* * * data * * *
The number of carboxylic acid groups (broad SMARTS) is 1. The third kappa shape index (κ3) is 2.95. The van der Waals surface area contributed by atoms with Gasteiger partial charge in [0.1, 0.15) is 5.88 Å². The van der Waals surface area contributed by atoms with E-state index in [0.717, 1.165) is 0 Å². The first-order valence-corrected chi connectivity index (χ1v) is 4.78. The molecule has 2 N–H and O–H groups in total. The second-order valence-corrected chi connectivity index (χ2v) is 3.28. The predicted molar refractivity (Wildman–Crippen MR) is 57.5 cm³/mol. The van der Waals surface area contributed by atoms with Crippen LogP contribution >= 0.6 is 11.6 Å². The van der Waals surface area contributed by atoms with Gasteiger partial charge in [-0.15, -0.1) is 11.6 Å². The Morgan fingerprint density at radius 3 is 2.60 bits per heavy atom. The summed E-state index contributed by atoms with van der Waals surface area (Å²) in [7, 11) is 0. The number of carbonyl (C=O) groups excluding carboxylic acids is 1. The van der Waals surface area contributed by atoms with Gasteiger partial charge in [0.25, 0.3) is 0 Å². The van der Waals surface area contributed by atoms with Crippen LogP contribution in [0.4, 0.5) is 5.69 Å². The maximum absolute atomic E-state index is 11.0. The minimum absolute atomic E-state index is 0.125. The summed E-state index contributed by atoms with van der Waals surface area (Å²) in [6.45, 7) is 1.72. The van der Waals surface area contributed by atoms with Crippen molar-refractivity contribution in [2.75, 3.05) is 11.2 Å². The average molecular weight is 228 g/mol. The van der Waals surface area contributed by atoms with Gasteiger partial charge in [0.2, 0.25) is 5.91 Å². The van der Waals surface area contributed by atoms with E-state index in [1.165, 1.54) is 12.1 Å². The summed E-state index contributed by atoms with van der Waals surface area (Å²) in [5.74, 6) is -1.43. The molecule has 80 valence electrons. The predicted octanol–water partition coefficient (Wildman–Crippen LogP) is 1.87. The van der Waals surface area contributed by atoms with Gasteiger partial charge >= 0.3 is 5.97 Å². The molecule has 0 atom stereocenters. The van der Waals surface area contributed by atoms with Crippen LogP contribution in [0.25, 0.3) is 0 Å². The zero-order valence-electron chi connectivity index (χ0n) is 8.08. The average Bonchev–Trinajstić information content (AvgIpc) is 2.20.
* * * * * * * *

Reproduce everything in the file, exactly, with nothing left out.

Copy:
The number of carboxylic acid groups (broad SMARTS) is 1. The third kappa shape index (κ3) is 2.95. The van der Waals surface area contributed by atoms with Gasteiger partial charge in [0.1, 0.15) is 5.88 Å². The van der Waals surface area contributed by atoms with E-state index in [0.717, 1.165) is 0 Å². The first-order valence-corrected chi connectivity index (χ1v) is 4.78. The molecule has 2 N–H and O–H groups in total. The second-order valence-corrected chi connectivity index (χ2v) is 3.28. The predicted molar refractivity (Wildman–Crippen MR) is 57.5 cm³/mol. The van der Waals surface area contributed by atoms with Crippen LogP contribution >= 0.6 is 11.6 Å². The van der Waals surface area contributed by atoms with Gasteiger partial charge in [-0.15, -0.1) is 11.6 Å². The Morgan fingerprint density at radius 3 is 2.60 bits per heavy atom. The summed E-state index contributed by atoms with van der Waals surface area (Å²) in [7, 11) is 0. The number of carbonyl (C=O) groups excluding carboxylic acids is 1. The van der Waals surface area contributed by atoms with Gasteiger partial charge in [0.25, 0.3) is 0 Å². The van der Waals surface area contributed by atoms with Crippen LogP contribution in [0.4, 0.5) is 5.69 Å². The maximum absolute atomic E-state index is 11.0. The minimum absolute atomic E-state index is 0.125. The summed E-state index contributed by atoms with van der Waals surface area (Å²) in [6.45, 7) is 1.72. The van der Waals surface area contributed by atoms with Crippen molar-refractivity contribution in [2.75, 3.05) is 11.2 Å². The average molecular weight is 228 g/mol. The van der Waals surface area contributed by atoms with Gasteiger partial charge in [0.2, 0.25) is 5.91 Å². The van der Waals surface area contributed by atoms with E-state index in [1.165, 1.54) is 12.1 Å². The summed E-state index contributed by atoms with van der Waals surface area (Å²) in [5.74, 6) is -1.43. The molecule has 80 valence electrons. The predicted octanol–water partition coefficient (Wildman–Crippen LogP) is 1.87. The van der Waals surface area contributed by atoms with Gasteiger partial charge >= 0.3 is 5.97 Å². The molecule has 0 atom stereocenters. The van der Waals surface area contributed by atoms with Crippen LogP contribution in [0.25, 0.3) is 0 Å². The zero-order valence-electron chi connectivity index (χ0n) is 8.08. The average Bonchev–Trinajstić information content (AvgIpc) is 2.20.